The material gate 112 is generally located on the bottom of the grout hopper 104 so that when the material gate 112 is in an open position the grout flows into the pavement groove. Opening and closing of the material gate 112 can be controlled by a hydraulic means or any other method of opening and closing such a device. The material gate 112 can be manually controlled. Alternatively, the material gate 112 can be controlled automatically by connecting it to a pavement groove sensor (not shown) which detects the presence of a pavement groove near the material gate 112.

As discussed above, the grout dispensing apparatus 100 preferably contains two side forms 108 with the distance between the side forms 108 being substantially equal to the width of the pavement groove. The side forms 108 fit within the pavement groove substantially on the side boundaries of the pavement groove. As the grout is filled in the pavement groove the side forms 108 confine the grout within the pavement groove. Additionally, the side forms 108 help to position the material gate 112 directly over the pavement groove.

As the grout dispensing apparatus 100 travels along the length of the pavement groove, the strike-off 124 limits the amount of the grout flow into the pavement groove to the adjacent pavement surface level and the extrusion pan 128 levels the grout that has been placed in the pavement groove. The extrusion pan 128 can be a bar of any suitable shape or a plate which levels the grout to the adjacent pavement surface level. Preferably, the difference between the height of the adjacent pavement surface and the leveled grout is less than 1.5 mm, more preferably less than about 0.8 mm, and most preferably less than about 0.4 mm.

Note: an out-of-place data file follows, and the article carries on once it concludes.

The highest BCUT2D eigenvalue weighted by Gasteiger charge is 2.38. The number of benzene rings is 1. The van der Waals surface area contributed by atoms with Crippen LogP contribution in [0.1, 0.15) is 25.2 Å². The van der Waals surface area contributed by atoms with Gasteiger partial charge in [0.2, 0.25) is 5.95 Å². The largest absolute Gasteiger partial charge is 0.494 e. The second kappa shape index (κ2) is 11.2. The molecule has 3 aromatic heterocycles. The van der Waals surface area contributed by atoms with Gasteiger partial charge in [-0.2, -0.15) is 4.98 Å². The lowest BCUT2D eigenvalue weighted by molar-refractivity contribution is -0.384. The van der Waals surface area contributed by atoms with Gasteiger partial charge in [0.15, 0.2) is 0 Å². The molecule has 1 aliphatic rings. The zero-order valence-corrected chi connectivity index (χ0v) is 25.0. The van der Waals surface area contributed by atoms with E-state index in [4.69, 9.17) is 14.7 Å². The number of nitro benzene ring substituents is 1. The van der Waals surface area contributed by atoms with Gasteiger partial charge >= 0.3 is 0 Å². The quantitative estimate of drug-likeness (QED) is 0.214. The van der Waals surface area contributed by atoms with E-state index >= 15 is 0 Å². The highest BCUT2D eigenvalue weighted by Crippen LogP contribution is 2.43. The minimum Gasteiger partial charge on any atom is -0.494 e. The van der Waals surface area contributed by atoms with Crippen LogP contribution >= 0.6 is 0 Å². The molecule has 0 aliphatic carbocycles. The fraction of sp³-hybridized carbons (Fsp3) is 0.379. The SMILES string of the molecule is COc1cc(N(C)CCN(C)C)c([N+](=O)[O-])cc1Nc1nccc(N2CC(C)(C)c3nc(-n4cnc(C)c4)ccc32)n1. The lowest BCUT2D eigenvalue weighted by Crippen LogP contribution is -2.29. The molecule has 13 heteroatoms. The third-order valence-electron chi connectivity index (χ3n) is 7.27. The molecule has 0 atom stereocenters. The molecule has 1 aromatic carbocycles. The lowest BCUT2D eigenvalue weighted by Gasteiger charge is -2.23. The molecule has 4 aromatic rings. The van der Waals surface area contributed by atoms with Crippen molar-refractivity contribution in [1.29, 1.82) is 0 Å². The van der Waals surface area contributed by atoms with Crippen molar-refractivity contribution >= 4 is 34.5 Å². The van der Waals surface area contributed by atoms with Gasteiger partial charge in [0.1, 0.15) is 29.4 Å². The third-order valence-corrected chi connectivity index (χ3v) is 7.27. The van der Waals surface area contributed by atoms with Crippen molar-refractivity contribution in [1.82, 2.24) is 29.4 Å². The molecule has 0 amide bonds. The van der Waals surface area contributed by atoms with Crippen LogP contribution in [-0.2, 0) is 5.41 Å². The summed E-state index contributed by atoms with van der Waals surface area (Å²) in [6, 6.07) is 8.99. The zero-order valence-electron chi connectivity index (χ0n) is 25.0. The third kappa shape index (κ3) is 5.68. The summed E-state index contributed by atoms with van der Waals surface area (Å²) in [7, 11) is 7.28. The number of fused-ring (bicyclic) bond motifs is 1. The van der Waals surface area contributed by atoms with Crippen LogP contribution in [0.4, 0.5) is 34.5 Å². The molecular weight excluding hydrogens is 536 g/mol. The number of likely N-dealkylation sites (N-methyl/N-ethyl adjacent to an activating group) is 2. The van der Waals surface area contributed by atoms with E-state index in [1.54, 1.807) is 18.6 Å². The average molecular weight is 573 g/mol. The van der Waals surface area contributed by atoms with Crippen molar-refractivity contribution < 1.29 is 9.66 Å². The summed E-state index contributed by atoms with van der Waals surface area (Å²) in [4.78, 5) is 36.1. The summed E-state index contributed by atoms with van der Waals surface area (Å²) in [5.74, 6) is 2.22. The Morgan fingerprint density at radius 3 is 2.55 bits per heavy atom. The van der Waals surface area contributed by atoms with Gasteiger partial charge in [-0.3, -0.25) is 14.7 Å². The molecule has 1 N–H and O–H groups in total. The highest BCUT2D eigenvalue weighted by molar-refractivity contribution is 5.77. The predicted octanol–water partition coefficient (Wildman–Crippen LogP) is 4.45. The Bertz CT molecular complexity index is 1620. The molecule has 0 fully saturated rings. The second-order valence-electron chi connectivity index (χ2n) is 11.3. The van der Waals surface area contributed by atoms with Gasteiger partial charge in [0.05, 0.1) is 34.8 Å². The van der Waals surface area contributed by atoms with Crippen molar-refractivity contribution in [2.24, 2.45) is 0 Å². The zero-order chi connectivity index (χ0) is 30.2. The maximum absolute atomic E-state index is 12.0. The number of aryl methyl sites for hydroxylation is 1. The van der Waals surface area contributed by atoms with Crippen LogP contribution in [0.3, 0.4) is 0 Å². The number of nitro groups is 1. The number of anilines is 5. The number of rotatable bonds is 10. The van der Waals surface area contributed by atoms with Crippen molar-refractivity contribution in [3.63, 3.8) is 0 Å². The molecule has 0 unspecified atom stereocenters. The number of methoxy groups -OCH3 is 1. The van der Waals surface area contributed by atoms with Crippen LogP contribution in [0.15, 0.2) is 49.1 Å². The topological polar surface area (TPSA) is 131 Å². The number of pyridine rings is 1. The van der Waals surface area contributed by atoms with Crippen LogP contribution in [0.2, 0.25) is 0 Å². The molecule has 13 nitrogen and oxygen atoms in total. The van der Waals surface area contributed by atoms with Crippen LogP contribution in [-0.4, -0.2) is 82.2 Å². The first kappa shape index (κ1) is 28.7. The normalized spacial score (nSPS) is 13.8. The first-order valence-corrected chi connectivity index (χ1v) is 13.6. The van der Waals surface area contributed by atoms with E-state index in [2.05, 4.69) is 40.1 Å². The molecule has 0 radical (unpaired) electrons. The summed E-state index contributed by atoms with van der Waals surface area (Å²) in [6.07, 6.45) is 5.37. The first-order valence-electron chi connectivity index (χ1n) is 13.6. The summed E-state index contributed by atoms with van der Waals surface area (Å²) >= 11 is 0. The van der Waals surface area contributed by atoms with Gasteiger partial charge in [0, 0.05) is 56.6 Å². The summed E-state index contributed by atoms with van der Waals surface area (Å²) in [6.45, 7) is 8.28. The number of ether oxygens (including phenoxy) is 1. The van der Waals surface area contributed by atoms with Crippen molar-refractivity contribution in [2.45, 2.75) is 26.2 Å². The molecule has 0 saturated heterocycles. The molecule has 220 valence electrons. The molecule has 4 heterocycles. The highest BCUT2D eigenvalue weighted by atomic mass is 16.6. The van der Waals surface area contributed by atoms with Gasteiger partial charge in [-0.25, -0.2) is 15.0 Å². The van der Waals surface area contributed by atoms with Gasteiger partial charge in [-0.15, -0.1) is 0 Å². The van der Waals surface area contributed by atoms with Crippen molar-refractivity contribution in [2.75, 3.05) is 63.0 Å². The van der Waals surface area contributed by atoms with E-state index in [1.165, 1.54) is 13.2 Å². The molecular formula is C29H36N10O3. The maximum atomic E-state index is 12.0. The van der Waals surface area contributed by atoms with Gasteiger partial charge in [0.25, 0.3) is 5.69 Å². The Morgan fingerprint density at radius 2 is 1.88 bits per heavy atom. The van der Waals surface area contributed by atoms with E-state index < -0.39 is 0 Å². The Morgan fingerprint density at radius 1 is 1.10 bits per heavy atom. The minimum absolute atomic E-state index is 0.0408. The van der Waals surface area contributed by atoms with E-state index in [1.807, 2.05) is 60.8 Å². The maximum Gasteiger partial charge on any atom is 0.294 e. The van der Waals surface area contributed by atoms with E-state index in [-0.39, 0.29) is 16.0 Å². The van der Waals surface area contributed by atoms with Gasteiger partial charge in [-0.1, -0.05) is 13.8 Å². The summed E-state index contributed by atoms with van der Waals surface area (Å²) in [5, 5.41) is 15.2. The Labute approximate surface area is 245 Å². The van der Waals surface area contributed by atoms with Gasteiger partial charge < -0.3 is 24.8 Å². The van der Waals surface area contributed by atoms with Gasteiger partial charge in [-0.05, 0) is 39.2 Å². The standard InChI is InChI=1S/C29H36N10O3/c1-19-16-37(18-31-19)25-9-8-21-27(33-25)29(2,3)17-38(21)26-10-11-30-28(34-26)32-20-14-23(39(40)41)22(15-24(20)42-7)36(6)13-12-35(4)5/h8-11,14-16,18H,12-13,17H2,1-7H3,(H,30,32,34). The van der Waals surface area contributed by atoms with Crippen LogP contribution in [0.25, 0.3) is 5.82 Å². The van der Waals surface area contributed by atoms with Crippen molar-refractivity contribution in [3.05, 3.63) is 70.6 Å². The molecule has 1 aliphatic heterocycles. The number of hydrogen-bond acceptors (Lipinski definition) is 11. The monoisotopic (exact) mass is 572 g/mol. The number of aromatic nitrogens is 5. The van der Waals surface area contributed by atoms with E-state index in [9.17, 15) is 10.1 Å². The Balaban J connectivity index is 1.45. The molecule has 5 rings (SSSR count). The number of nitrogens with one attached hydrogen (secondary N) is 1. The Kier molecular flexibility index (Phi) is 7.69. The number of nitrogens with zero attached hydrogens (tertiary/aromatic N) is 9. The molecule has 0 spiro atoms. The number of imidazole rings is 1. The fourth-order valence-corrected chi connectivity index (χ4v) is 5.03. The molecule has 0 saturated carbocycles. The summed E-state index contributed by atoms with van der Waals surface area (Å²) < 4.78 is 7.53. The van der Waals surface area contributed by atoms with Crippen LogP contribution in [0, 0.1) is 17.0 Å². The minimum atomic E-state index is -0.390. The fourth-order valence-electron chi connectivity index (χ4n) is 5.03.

The grout dispensing apparatus 100 can also include a smoothing plate 148 to smooth out the surface of the grout that has been filled and leveled in the pavement groove. The smoothing plate 148 can be any suitable shape. The grout dispensing apparatus 100 of the present invention can also include a smoothing plate vibrator (not shown) for vibrating the smoothing plate. Typically, the smoothing plate vibrator is a pencil vibrator or a similar device. The amplitude of vibration is less than about 1 mm, preferably less than about 0.5 mm, and more preferably less than about 0.1 mm. The frequency of vibration may be adjusted as is necessary to produce a smooth leveled grout in the pavement groove. The vibration of the smoothing plate 148 trowels the grout and pushes the grout against the side wall of the groove, thereby reducing or eliminating any channel that is formed due to the side forms 108. In addition, the vibration of the smoothing plate 148 seals the surface of the grout to provide desired performance qualities.

The grout dispensing apparatus 100 can also include a rollable support system 152 such as wheels, tracks and/or skids for moving the grout dispensing apparatus 100 easily along the pavement surface. Preferably, the rollable support system 152 includes a suspension system 156 to minimize the variation of the grout level due to irregularities present in the pavement surface. Preferably, the suspension system 156 is a longitudinal bogey averaging system and a transversal bogey averaging system, which averages the irregularities in the adjacent pavement surface. The bogey averaging system allows the level of grout placed into the pavement groove to be within about 1.5 mm relative to the adjacent pavement surface, more preferably within about 0.8 mm, and most preferably within about 0.4 mm.